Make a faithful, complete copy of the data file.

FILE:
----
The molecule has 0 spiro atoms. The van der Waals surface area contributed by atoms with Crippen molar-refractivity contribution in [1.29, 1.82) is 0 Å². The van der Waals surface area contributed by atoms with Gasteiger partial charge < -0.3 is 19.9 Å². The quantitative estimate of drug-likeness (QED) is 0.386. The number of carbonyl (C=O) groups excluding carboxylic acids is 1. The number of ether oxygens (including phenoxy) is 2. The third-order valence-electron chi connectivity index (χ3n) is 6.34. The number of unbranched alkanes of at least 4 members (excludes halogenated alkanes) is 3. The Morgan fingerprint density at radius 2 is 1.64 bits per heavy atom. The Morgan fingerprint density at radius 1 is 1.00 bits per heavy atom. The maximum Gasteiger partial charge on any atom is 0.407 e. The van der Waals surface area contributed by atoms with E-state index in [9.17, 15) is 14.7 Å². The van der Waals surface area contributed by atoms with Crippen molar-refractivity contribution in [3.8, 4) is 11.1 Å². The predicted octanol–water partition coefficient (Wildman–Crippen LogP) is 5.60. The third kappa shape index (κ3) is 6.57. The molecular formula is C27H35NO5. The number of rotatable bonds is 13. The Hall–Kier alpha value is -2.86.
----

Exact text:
The molecule has 0 spiro atoms. The van der Waals surface area contributed by atoms with Crippen molar-refractivity contribution in [1.29, 1.82) is 0 Å². The van der Waals surface area contributed by atoms with Gasteiger partial charge < -0.3 is 19.9 Å². The quantitative estimate of drug-likeness (QED) is 0.386. The number of carbonyl (C=O) groups excluding carboxylic acids is 1. The number of ether oxygens (including phenoxy) is 2. The third-order valence-electron chi connectivity index (χ3n) is 6.34. The number of unbranched alkanes of at least 4 members (excludes halogenated alkanes) is 3. The Morgan fingerprint density at radius 2 is 1.64 bits per heavy atom. The Morgan fingerprint density at radius 1 is 1.00 bits per heavy atom. The maximum Gasteiger partial charge on any atom is 0.407 e. The van der Waals surface area contributed by atoms with E-state index in [9.17, 15) is 14.7 Å². The van der Waals surface area contributed by atoms with Crippen molar-refractivity contribution in [3.8, 4) is 11.1 Å². The predicted octanol–water partition coefficient (Wildman–Crippen LogP) is 5.60. The third kappa shape index (κ3) is 6.57. The molecular formula is C27H35NO5. The number of rotatable bonds is 13. The Hall–Kier alpha value is -2.86.